How Do We Store Books?

Care, Handling and Storage of Books

  • Place similar sized books, next to each other on a book shelf vertically, packing them neither too loosely nor tightly. This will help to prevent warping of a tall book next to a short book.

  • Avoid direct sunlight. A large ultraviolet (UV) component fades leather and cloth. Dust, dirt and grime from handling can adversely affect books and printed materials.

  • If a book will not lay flat, do not force it to open further. The covers should always be supported when the book is open.

  • The use of paper clips and marking pens to make notations should be discouraged since clips will rust or crimp the pages and pens often bleed through the paper, obscuring text. The folding down of page corners is also damaging as it will often cause the page corner to break off over time.

  • The practice of using rubber bands or string to tie-up a book should be avoided because both will cut into brittle pages and damage fragile covers. A flat, soft ribbon (such as cotton twill tape), can be used to tie up the books as an immediate and temporary solution. An excellent way to protect fragile books is with a box that is custom made to the dimensions of the book.

How Do We Preserve Photos?

Caring for a Photographic Collection

Preventing deterioration

  • Relative humidity is the single most important factor in preserving most photographic materials. Relative humidity levels above 60% will accelerate deterioration. Low and fluctuating humidity may also damage them. Conditions of around 68°F and 30-40% relative humidity are appropriate and easiest to maintain in enclosed areas. High temperatures and high relative humidity levels will accelerate deterioration.

  • Exposure to visible and ultraviolet (UV) light is potentially damaging to photographs. Light can cause embrittlement, yellowing and color fading in prints and hand-colored surfaces.

  • Atmospheric pollutants, particularly sulfur compounds, will cause black and white images to fade and discolor. Gas by-products given off by fresh paint fumes, plywood, deteriorated cardboard and many cleaning supplies may cause accelerated image deterioration. Storage in non-acidic containers is recommended.

  • Handling photographic materials: Avoid touching fragile photographic materials; salts in human perspiration may damage surfaces. Wear clean cotton gloves if possible when handling negatives and prints.


Storage of photographic materials:

  • House photos in protective enclosures to keep out gritty dirt and dust which can abrade images, retain moisture, and deposit contaminates. Avoid and/or remove materials such as acidic paper or cardboard, rubber bands, paper clips, and pressure-sensitive tapes and rubber cement.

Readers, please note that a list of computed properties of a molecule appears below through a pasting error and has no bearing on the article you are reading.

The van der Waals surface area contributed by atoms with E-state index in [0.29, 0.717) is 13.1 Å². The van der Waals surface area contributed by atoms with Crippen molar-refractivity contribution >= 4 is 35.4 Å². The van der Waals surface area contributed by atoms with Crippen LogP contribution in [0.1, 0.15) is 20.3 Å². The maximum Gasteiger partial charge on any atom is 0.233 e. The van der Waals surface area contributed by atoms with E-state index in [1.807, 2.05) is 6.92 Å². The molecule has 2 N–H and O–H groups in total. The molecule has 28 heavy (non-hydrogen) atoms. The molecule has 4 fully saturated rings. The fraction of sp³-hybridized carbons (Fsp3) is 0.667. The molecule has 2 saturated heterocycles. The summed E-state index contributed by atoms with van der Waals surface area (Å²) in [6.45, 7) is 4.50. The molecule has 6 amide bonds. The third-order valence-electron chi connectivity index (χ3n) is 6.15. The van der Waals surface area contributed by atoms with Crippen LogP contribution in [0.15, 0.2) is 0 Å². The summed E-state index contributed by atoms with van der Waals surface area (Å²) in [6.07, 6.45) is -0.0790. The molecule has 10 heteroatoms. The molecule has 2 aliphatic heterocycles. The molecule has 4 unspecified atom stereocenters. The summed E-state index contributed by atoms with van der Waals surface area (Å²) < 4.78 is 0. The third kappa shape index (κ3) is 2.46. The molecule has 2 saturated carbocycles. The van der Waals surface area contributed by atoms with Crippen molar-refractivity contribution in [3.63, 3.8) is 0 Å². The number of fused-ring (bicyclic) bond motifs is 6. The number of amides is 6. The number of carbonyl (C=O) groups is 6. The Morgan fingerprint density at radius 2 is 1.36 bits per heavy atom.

• Paper enclosures must be acid-free.

  • Prints of historic value should be matted with acid-free rag or museum board for protection. Adhesives should not touch the print.

  • Store all prints and negatives that are matted or placed in paper or plastic enclosures in acid-free boxes.

How Do We Preserve Printed Materials?

preserving works on paper

Preventing deterioration

  • Store paper materials in dark, cool, relatively dry locations. Aim for 35% relative humidity and below 72°F. Avoid light, heat and dampness. Maintaining steady temperature and relative humidity is preferable over conditions that cycle up and down. Inside walls are drier than outside walls, where moisture can collect.


  • Most paper items are susceptible to damage from ultraviolet (UV) and visible light. UV radiation, which is emitted by the sun and fluorescent bulbs, is particularly damaging to paper items. The intensity and length of exposure to visible light in paper items should be reduced as much as possible.

Pollution, dust and pests

  • Paper materials should be protected from dust and dirt. Monitor for evidence of rodents and insects, such as silver fish, book lice and book worms, which can eat, soil and damage paper; good housekeeping and environmental conditions will help reduce the threat of these pests.


  • It is best to store paper items flat, rather than folding and unfolding, which can lead to creases and tears.

  • Paper materials may be stored in acid-free alkaline folders, polyester film folders or alkaline mats. Alkaline paper or board provides a desirable neutralizing effect on acidity. The stiffness of the storage folder or box should provide adequate support to the item(s) in storage and transport. Since acidity migrates, acidic storage materials should be avoided, and highly acidic materials, such as newspapers or telegrams should be isolated to avoid acid migration.